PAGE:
Recent Successes in Making ALS More Manageable: Calaneet Balas, MSc, MBA


The president and chief executive officer of The ALS Association highlighted a few of the major developments in the ALS field over the past decade, led by advances in technology. [WATCH TIME: 3 minutes]

WATCH TIME: 3 minutes

"We’ve seen a ton of new discoveries around genetics because the amount of genes that we’ve identified as a community has gone off the charts. That helps us tremendously when thinking about treatments and trying to understand the mechanism of the disease."

Although there has been little regulatory success to show for the amyotrophic lateral sclerosis (ALS) pipeline, the field has seen substantial progress in several other areas in the past decade. The ALS Association has been at the forefront of advancing the state of care for these patients through advocacy, research efforts, and local support. In recent years, they expanded access to investigational drugs by passing the ACT for ALS act, eliminated the 2-year waiting period before patients can received Medicare benefits due to disability, and have increased federal funding in both the Department of Defense ALS Research Program and the National Institutes of Health, among others.

From a research perspective, they’ve created opportunities like the ALS Roundtable Program and The National ALS Registry, as well as further emphasized areas such as ALS genetics, emerging investigational agents, and improving access to those medications. All these efforts align with the organization’s main goal of making ALS livable by 2030. Calaneet Balas, MSc, MBA, president and chief executive officer of The ALS Association, also believes the advances in technology will play a critical role in the future.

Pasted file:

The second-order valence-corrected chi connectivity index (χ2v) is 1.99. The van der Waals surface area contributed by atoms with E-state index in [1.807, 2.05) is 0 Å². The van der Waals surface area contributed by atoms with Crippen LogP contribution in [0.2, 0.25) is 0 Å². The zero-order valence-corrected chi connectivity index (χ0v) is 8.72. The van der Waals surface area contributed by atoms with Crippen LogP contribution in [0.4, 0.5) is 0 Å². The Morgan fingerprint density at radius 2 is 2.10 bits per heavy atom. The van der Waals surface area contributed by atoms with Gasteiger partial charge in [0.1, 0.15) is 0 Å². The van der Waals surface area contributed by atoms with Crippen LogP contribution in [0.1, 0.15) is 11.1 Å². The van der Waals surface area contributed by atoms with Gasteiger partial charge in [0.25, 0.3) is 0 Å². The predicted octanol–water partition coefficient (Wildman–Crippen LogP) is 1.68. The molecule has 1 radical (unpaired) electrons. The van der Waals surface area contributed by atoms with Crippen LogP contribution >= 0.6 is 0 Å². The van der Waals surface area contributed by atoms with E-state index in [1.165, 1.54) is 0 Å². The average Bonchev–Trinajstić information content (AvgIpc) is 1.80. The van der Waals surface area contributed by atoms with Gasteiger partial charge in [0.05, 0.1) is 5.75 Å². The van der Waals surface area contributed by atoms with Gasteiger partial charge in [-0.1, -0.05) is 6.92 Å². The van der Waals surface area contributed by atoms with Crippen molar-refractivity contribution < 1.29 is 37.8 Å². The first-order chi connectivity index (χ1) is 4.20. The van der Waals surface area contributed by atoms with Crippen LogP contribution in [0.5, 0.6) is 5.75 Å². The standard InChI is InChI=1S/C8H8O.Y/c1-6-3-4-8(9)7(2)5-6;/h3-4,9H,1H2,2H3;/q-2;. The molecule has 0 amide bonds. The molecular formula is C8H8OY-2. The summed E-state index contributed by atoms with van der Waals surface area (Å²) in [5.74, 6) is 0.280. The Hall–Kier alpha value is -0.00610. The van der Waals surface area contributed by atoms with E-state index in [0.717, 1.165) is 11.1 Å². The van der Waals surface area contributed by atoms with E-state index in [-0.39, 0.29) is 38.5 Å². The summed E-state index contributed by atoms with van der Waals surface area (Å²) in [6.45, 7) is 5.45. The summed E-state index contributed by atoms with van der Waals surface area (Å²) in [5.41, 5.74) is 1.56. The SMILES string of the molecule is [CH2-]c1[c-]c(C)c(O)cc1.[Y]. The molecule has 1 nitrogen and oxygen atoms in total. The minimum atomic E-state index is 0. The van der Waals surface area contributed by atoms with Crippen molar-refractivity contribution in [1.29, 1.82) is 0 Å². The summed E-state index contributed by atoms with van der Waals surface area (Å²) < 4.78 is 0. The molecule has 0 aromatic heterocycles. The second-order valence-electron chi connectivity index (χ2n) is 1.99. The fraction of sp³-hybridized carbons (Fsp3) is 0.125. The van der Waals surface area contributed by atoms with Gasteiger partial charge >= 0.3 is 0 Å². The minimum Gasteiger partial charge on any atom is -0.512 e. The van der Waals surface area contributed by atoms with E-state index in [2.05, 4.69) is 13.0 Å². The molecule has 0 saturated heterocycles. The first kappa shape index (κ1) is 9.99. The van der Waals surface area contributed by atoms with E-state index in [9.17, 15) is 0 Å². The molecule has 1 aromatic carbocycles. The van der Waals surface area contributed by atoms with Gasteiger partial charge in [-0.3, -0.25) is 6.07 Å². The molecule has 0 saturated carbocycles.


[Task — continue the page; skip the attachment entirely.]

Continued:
In a recent interview with NeurologyLive®, Balas discussed some of the major successes from within the field over the past decade. She commented on the improved awareness for the disease, how expanded capabilities of technology has changed care, and why there is promise surrounding young investigators with research interests in ALS.

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